- December 12, 2016
- Posted by: Tim Braswell
- Category: Belgium, Immigration Alerts
The Belgian parliament has approved a new Act, which imposes integration efforts on some foreigners who want to reside in Belgium for more than 3 months. The new Act has not yet been published in the Belgian Official Journal.
There are two aspects: the signing of the “newcomers statement” at the time of the initial residence application, and a future “audit” of integration efforts:
- The applicant for long term (more than 3 months) residence will have to sign a “newcomers statement”, in which he/she acknowledges to understand the fundamental values of society, and to act in accordance with (in French: “agir en conformité avec”/in Dutch: “handelen naar”) these values;
- Furthermore, the applicant will be informed that he/she will have to submit proof of his/her integration efforts in the future.
The new rules will apply to third country (non-EU/EEA) labour migrants, as well as their family members who apply for residence on the basis of family reunification.
Several foreigners will be exempt, such as:
- Recognized refugees or beneficiaries of subsidiary protection;
- EU (European Union)/EEA (European Economic Area = EU + Iceland, Liechtenstein, and Norway) citizens and their family members;
- Long-term residents (Council Directive 2003/109/EC of November 25, 2003);
- Victims of human trafficking;
- Beneficiaries of the agreement creating an association between the European Economic Community and Turkey; and
- Foreigners who are seriously ill.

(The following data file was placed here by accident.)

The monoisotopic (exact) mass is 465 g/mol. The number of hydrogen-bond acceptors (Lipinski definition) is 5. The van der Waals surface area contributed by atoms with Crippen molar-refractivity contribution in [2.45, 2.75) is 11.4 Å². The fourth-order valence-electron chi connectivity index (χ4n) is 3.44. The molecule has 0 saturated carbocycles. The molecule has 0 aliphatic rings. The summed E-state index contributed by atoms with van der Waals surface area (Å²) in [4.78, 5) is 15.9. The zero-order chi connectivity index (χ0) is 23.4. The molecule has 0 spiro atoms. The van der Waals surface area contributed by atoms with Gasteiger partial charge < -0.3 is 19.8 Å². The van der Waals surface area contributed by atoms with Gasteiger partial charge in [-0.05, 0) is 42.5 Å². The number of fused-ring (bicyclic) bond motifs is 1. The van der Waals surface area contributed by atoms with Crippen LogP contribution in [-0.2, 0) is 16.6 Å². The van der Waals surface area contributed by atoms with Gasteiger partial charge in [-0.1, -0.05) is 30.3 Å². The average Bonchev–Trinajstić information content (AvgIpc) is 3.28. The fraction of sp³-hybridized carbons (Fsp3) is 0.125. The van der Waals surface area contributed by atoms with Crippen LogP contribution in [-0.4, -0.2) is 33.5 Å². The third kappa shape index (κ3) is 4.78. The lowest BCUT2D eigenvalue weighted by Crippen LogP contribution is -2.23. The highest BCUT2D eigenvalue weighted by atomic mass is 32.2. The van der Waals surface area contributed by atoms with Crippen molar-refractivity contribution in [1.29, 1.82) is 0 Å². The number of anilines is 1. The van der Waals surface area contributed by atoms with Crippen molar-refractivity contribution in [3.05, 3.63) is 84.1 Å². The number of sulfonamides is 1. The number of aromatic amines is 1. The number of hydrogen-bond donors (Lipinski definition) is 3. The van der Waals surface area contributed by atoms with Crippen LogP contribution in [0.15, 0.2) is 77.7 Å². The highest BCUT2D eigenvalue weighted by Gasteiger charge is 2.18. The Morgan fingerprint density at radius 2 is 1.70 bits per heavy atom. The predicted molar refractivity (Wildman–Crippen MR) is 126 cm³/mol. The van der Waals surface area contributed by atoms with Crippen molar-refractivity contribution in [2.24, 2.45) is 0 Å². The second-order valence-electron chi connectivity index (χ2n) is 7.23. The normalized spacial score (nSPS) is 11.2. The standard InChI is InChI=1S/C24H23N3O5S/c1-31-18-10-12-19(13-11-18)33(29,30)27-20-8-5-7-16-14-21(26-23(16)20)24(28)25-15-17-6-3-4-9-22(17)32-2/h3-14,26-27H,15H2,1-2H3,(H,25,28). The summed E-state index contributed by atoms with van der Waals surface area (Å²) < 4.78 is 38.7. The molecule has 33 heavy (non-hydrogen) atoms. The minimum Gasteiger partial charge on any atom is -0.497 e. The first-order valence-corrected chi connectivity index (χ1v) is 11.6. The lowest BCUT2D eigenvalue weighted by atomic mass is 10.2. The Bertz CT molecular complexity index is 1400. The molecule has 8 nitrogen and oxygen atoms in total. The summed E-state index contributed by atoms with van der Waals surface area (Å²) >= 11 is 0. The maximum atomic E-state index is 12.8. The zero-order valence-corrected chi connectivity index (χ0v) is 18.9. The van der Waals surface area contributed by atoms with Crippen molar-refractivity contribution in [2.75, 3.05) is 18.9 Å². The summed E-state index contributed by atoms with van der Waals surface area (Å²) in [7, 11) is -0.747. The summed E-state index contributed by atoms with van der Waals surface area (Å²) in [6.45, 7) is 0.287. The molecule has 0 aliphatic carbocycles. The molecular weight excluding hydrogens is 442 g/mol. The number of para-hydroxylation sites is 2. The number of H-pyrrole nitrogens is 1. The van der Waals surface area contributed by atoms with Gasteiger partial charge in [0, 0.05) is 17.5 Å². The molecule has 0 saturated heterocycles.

The obligations and its consequences in the event of non-compliance can be summarized as follows:
- A refusal to sign the “newcomers statement” will result in an inadmissible residence application;
- A foreigner who holds a residence permit for limited term, such as a labour migrant whose duration of work permit + 1 or 3 month(s), must prove his/her willingness to integrate. This proof must be submitted within the first limited residence term (e.g. for labour migrant = duration of work permit + 1 or 3 month(s)); failure to do so could be a ground for refusal to renew the residence permit;
- Furthermore, the Minister for Asylum and Migration or the Foreigners’ Office (federal department in charge of immigration) can terminate the right to reside if the authorities find that the foreigner has not made a “reasonable effort” to integrate. The authorities can ask the foreigner to submit information/evidence. The right to reside can be terminated during 4 years following the end of the 1st year after the issuance of the limited or unlimited authorization to reside, or following the end of the 1st year after the authorization to reside in Belgium.
The authorities will assess the integration efforts by taking into account the following criteria, listed in the new Act:
- Attend an integration course, organized by the authority competent for the foreigner’s main residence;
- Work in Belgium as employee, civil servant, or self-employed;
- Degree, study certificate or evidence of enrolment in a recognized or subsidized educational establishment;
- Attend a vocational training, recognized by a competent authority;
- Knowledge of the official language of the place, where the foreigner is registered;
- No criminal record; and
- Active participation in community life.
If the authorities consider a decision to terminate the right to reside, they must take into account:
- The nature and the strength of the family ties of the foreigner;
- The duration of residence in Belgium; and
- The existence of family ties or cultural/social connections with the country of origin.
The new Act has not yet taken effect. The text of the “newcomers statement” has not yet been confirmed. The Belgian federal authorities will have to agree on a text with the French-speaking, Flemish and German-speaking communities. Communities are regional authorities, competent for integration. The integration obligation will become relevant for all residence applications, filed after the date of taking effect of the new Act.